SFC Professor Explores Impact of Evolution on Art
ART AND ADAPTABILITY: CONSCIOUSNESS AND COGNITIVE CULTURE
Professor Gregory Tague Releases Book on Arts, Humanities, and Evolution
The evolution of art in human beings is the topic of a new book by St. Francis College English Professor Gregory F. Tague. Art and Adaptability: Consciousness and Cognitive Culture (Brill│Rodopi) is the third book in a trilogy that discusses the arts and humanities in light of evolution.
Dr. Tague's work stems from the College's Evolutionary Studies Collaborative, which he founded, and takes an interdisciplinary approach which examines art evolution through material culture, symbolic inheritance, and social learning.
"In exploring the origins of art behavior, Art and Adaptability argues for a co-evolution of theory of mind and material/art culture. Mental mind reading is part of our human evolution and involved in the arts," said Professor Tague. "The book covers relevant areas from great ape intelligence, hominin evolution, Stone Age tools, Paleolithic culture and art forms, to neurobiology."
Eveline Seghers (Ghent University) writes, "The manuscript fits within an upcoming and ongoing tendency to study the origins of art from a cognitive perspective that specifically emphasizes theory of mind...doing so from a similarly interdisciplinary point of view. As such, the contents are both innovative and fitting within actual developments in this field."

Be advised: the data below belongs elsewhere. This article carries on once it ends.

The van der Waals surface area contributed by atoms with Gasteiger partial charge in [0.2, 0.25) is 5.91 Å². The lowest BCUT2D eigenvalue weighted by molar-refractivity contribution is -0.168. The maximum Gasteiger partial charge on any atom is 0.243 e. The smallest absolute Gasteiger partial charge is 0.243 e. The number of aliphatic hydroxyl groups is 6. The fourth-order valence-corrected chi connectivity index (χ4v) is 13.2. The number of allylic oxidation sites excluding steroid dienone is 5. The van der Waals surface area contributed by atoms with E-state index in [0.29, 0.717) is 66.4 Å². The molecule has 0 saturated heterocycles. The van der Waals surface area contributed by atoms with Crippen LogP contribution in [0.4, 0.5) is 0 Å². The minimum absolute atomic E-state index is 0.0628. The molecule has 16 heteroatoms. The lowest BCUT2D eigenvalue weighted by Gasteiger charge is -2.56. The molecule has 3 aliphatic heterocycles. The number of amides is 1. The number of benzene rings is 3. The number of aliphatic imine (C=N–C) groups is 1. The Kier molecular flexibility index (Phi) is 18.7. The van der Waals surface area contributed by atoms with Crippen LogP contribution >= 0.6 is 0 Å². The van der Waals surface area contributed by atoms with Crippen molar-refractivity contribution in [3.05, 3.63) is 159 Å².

"We use material and art objects, whether painting or sculpture, to modify our own and other people's thoughts so as to affect behavior," adds Professor Tague. "We don't just make judgments about mental states; we create objects about which we make judgments in which mental states are inherent."
The first two books in Tague's Evolutionary Studies Trilogy are:
Making Mind: Moral Sense and Consciousness (2014), which locates the prehistory of narration in social consciousness and individual feelings of approval/disapproval;
Evolution and Human Culture (2016), which looks at emotions underlying the arts and argues for art and aesthetics as moral cognition.
While Making Mind and Evolution and Human Culture looked at consciousness and moral behavior in terms of individual selection, Art and Adaptability looks at artistic culture as social selection.
Twice nominated for a Pushcart Prize (creative work), Gregory F. Tague is the author of five monographs including: Character and Consciousness (2005) and Ethos and Behavior (2008). He has also edited two scholarly and five literary collections. Professor Tague is the founder and editor of ASEBL Journal, which investigates the intersection of ethics, arts, and evolution. Professor Tague's books are one segment of his Evolutionary Studies Collaborative which in total includes the ASEBL Journal, the Moral Sense Colloquium, courses and independent study, a service component, and events/speakers.
For more information on Art and Adaptability visit https://sites.google.com/site/gftague/.
St. Francis College, founded in 1859 by the Franciscan Brothers of Brooklyn, is located in Brooklyn Heights, N.Y. Since its founding, the College has pursued its Franciscan mission to provide an affordable, high-quality education to students from New York City's five boroughs and beyond.
St. Francis College, 180 Remsen Street, Brooklyn Heights, NY 11201